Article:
|Degree:||Master of Science (MSc)|
Electronics & Communication
|University website:||Embedded Systems|
This Master’s focuses on the design of embedded systems: the hardware and software that control a device, process or system, e.g. smart phones, pacemakers, chip sets or navigation systems.
Are you interested in the combination of hardware and software, e.g. the design of control software? And do you want to work on topics such as embedded robotics, pervasive systems or energy efficiency, then this master’s might just be ideal for you! The two-year Master’s in Embedded Systems is an internationally oriented programme and is taught entirely in English. You can start in September and February.
An embedded system is a combination of hardware systems (electrical engineering) and software systems (computer science) built into equipment that we don’t always recognise as being computerised, such as the systems that control a car’s anti-lock brakes, the automatic pilot of an aircraft or the sensors and filters used in processing plants. Embedded systems call for real-time operation, reliability, maintainability and cost-effectiveness, which places heavy demands on software (user interfaces, data processing, machine control) and hardware (GPU, Asics, DSP, FPGA).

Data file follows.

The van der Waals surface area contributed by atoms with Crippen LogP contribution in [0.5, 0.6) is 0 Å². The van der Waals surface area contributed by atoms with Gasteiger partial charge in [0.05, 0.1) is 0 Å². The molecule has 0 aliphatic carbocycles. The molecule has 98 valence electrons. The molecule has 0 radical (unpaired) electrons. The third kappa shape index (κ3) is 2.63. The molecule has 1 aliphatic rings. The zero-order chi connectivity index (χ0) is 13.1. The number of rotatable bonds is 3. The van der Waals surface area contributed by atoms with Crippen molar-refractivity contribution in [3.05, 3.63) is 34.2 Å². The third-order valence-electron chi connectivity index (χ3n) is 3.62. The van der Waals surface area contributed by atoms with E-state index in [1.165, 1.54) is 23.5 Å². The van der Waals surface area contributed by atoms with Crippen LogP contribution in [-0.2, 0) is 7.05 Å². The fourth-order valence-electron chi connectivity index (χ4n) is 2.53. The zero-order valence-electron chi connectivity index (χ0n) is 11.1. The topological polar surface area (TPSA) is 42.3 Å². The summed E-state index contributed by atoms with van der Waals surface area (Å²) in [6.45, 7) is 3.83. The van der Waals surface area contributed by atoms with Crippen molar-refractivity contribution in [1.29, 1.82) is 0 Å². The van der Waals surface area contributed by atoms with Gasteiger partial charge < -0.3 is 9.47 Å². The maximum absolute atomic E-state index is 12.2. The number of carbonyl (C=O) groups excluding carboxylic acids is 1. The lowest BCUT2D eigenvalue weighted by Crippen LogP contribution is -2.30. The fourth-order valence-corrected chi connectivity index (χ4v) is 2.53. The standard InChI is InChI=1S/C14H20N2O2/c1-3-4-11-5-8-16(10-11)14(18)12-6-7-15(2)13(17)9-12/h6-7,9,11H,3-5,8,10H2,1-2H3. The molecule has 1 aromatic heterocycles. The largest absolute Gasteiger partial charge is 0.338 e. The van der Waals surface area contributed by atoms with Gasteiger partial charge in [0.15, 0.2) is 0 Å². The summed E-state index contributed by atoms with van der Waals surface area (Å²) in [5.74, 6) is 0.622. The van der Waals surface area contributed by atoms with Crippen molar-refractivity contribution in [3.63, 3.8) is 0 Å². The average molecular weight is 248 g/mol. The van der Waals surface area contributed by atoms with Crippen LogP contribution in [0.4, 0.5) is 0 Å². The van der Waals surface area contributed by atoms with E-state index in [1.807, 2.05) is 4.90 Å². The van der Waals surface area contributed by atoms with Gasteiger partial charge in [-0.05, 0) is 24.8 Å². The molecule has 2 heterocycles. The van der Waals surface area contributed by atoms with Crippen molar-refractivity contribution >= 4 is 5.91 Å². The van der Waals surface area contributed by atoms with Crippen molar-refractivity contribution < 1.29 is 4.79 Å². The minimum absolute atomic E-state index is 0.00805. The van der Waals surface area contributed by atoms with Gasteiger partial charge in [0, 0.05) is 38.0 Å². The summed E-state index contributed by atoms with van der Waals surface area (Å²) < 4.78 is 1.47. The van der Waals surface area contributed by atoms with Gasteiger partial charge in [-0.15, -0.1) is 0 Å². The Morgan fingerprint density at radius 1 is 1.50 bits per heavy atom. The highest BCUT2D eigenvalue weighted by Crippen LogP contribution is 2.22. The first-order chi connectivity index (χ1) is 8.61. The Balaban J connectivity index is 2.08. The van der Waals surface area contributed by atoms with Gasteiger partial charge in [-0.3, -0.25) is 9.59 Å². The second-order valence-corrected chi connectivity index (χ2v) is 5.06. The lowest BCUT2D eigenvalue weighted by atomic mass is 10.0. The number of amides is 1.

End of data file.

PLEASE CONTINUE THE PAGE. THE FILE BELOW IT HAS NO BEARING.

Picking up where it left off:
This English-taught Master’s in Embedded Systems focuses on the design of embedded systems, e.g. system validation, quantitative evaluation of embedded systems, electronics, embedded computer architecture and how to create a system on a chip. You’ll be challenged by topics ranging from control engineering, integrated circuit design and computer architecture, to communication networks, and real-time operating systems.
This programme features small groups, personal guidance and gives you the opportunity to broaden your horizons internationally. Embedded Systems at the University of Twente is also the highest rated Embedded Systems programme in the Netherlands.
Our graduates have excellent career prospects. There’s a great need for engineers with skills that bridge the gap between hardware and software.